Eventually, Jones turned the Datsun into his quiet South London street, bounded by rows of neat, terraced houses before swinging it into his driveway, narrowly missing the expensive Mercedes parked in front of the double garage.
Jones looked at the large, whitewashed art-deco house with its sweeping curves and geometric features. He got out his wallet and checked the address against his Driving Licence. They tallied.
“Well, this is getting odder by the minute” He muttered to himself as he got out of the car.
Getting to the front door, he tentatively tried his house key in the lock. It worked perfectly. Jones took a deep breath and walked in.
The sight of the leggy blonde stopped Jones in his tracks. She was stood in the archway that led to the kitchen posing provocatively wearing only a short, pink, silk robe trimmed with white fur. Blue eyes sparkled under her straw blonde fringe as she pouted and winked at the Inspector.
“There you are, Darling” Her voice oozed, causing Jones to shiver. “Does my poor, overworked, husband need to be relaxed?”
“Pippa..” Jones stopped himself before adding Hucknell. “What are...”
“What am I doing here?” She sashayed slowly towards the Inspector before pausing mere inches in front of him. “I’m here to welcome my husband home after a long, hard day in the office.”
Pippa run her hands slowly down Jones’ chest, adding, “to make all that horrible stress disappear.”
The kiss that followed was long, slow and made Jones moan. He couldn’t remember the last time he had been kissed like that by a beautiful woman. He couldn’t remember when he had been last been kissed. His hands started to glide over Pippa’s back and pull her even closer and the lack of memory didn’t worry him.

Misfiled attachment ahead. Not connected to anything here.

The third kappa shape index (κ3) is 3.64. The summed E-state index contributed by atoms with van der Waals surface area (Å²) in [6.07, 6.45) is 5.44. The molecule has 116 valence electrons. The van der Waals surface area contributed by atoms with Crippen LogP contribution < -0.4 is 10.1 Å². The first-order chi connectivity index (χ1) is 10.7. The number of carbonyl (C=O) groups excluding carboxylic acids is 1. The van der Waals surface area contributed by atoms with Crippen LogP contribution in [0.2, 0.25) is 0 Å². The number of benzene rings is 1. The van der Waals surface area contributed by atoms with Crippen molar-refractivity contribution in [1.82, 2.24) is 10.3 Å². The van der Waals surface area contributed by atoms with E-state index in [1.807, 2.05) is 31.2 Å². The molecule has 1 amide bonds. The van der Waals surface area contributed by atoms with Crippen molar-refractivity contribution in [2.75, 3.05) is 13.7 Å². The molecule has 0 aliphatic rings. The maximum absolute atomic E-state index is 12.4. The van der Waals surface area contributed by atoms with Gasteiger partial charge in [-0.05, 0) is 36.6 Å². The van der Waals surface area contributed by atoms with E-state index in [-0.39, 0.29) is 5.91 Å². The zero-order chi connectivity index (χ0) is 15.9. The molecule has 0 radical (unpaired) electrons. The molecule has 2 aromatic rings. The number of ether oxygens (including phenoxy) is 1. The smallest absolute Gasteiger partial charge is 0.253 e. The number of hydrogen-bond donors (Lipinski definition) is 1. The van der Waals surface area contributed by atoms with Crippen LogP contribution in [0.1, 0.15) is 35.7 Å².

Pippa broke the kiss.
“Why don’t you get comfortable while I rustle up some dinner?” Pippa’s eyes sparkled. “I know it’s only Tuesday, but I have had a big scoop today and I want us to celebrate.”
Pippa turned and walked towards the kitchen, paused, looked over her shoulder and gave a playful growl. “I hope you have some energy left, tiger.”
Jones bolted into his study. It was just as he remembered it, cluttered and lined with shelves that bowed under the weight of hundreds of books. He went directly to a shelf and pulled out his hardback copy of ‘The Cat Crowed at a Little After Two-thirty’ by Archie McRamie.
He sat down in his leather wing-back chair and started to read. The first paragraph made him give a start.
“Mr Adkins arrived for his appointment twenty minutes early, dressed in his third best grey suit, white shirt and crimson tie. His black shoes shone as brightly as the faux diamond in his gold tie-pin.
He looked around the empty waiting room and the dozen or so tubular chairs for several minutes, before selecting the one in the corner furthest from the door.
Very deliberately, slowly, he lowered himself into the chair. He sat upright, knees and ankles pressed as tightly together as his thin, pale lips. Small, well manicured hands, with white knuckles clutched an ornate box on his lap. His grey eyes flitted around the room.
Occasionally, his head would twitch violently and a strand of oiled black hair would fall from across his balding pate and over his face. With the thumb and forefinger of his left hand, Horace Adkins would lift it back and meticulously place it back before the hand darted back to the box.
"This is it then, Horace Adkins." he spoke to himself in slightly shrill adenoidal tones. "This is good, very good. We will certainly make an impression today."